The roadmap of men’s health

mens-health

Think of your body like a car. A finely tuned piece of machinery capable of great feats but requiring general maintenance, trips to the shop and sometimes replacements and repairs. Change the oil every 5,000 miles. Rotate your tires. Tighten your belts. Change your brakes.

Like a car, your body naturally breaks down over time. The new car smell is gone at 2,000 miles. You might experience a problem or two before 20,000 miles. At 50,000 miles, there’s a lot of road behind you. At 100,000 miles, it’s time to take it a little easier when merging on the freeway.

There are things you can do in your twenties that you can’t do at 35. Things you weren’t worried about at 35 are suddenly an issue at 50. Heart, lungs, blood pressure, bladder or that ache in your lower back when sleep wrong.

Beaumont offers a roadmap of men’s health to help you know what to expect at each age and avoid having your body break down on the side of the highway.

YOUR TWENTIES

Your twenties are a great time. Your brain will never be sharper, your body is never more equipped to build muscle and increase fitness, and your skin looks wonderful (as long as you didn’t overdo it with the sun in your teens).

This is the time in your life when stress and a sedentary lifestyle can plant the seeds for future problems. Practice managing stress, eat better and exercise frequently and you shouldn’t require too many trips to the doctor.

YOUR THIRTIES

Your body is producing less testosterone every year after age 30 and your brain has also begun shrinking, but it’s not all bad! You’re smarter now and because you’ve been keeping active in your twenties, you’ve been able to stave off that growing waistline and avoid heart problems.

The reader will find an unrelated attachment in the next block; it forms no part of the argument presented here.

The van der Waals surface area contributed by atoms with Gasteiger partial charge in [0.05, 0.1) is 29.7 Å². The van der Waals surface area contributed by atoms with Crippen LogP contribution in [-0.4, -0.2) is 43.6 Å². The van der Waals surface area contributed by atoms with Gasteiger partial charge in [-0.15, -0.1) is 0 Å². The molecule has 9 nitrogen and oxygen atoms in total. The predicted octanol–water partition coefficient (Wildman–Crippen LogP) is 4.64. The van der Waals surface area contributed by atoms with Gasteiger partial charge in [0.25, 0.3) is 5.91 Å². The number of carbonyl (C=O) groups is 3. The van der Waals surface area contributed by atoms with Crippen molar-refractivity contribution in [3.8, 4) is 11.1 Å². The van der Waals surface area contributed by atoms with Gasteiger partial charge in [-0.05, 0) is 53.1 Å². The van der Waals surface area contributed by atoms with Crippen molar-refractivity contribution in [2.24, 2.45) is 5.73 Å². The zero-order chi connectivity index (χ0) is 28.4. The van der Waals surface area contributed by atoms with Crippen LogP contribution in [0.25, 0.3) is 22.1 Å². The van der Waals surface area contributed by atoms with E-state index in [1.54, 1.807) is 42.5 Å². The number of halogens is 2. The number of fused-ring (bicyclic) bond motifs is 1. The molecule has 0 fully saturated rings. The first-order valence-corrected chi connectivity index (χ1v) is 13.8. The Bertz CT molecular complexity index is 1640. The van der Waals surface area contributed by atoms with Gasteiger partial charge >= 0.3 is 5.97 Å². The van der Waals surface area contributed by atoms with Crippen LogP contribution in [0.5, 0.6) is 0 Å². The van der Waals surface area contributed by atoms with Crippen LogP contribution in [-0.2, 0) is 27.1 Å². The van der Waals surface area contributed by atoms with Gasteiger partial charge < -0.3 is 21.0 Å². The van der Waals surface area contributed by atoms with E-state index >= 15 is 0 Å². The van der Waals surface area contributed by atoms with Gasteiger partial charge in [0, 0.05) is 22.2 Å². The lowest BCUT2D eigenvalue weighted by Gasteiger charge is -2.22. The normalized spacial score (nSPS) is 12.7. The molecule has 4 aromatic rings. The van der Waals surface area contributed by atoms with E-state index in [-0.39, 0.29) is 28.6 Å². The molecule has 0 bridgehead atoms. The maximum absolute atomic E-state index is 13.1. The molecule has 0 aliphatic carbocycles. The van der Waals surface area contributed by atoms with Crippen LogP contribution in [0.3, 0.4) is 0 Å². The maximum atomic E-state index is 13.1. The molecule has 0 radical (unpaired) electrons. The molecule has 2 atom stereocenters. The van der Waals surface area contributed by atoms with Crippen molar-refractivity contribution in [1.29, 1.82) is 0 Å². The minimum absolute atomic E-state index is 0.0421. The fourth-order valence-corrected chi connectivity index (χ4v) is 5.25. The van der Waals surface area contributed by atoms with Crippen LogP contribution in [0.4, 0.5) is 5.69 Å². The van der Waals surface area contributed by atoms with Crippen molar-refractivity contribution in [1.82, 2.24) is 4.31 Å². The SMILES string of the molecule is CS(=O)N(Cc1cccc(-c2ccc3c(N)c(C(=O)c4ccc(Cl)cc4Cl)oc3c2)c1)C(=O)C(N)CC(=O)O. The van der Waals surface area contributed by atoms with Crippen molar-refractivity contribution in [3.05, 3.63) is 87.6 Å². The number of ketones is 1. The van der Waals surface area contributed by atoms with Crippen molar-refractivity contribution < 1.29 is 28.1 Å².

If you haven’t done a great job of staying out of the sun, you might want to see a dermatologist about any suspicious moles or skin problems. Overall, you might not be able to start as quickly or go as fast as you used to, but sticking to healthy behaviors will make the big 4-0 a piece of cake.

YOUR FORTIES

You’ve got a job that keeps you busy and maybe a family that keeps you even busier. You have obligations and commitments and sometimes the gym isn’t one of them. Feel those creaking joints? Chances are, they’re acting up because you aren’t using them enough. Your body can take it (the median age for male runners in America is 43!), so as long as your doctor is on board, exercise like crazy.

At age 40, you’ll have your first prostate exam, colon cancer screening and first diabetes test. Think of this as your 50,000-mile check-up.

YOUR FIFTIES

Keep eating well. Keep exercising. Pay attention to your body. A lot of minor symptoms can indicate larger problems, so keep a close eye on your blood pressure, glucose level, cholesterol and testosterone. You might need to work extra hard to keep your mind sharp and maintain your balance (both continue to decline in your 50s) but by now you’re wise enough to know that.

Age 50 is when you may have your first colonoscopy and when you’ll schedule yearly prostate exams.

YOUR SIXTIES

Your body should still be going strong, but it’s important to focus on your brain. Challenge yourself. Socialize. Maintain a healthy sex life. Your immune system is slowing down, so it’s good to keep up on immunizations and get a flu shot every year.

You might also experience aching joints from arthritis, which can be helped with exercise and anti-inflammatories. Most of your body’s issues will be from stagnation, not overexertion. Keep exercising. Keep eating well. You have a lot more good years ahead of you.

YOUR SEVENTIES AND BEYOND

You’re driving a classic body now, so you’ll want to take a little more care when taking those corners and backing out of the driveway. Keep exercising, eating well and keeping your brain sharp, as well as scheduling regular check-ups with your doctor. Don’t be shy about asking your doctor about any problems you’re experiencing, from sleep disorders to bladder control problems. They’ve seen and heard it all. Chances are, there’s a solution to what ails you and medications, surgery or lifestyle changes can greatly increase your quality of life if your body is breaking down in some areas.

You wouldn’t be ashamed to take your car into the shop if something was wrong. Your body is much more important.

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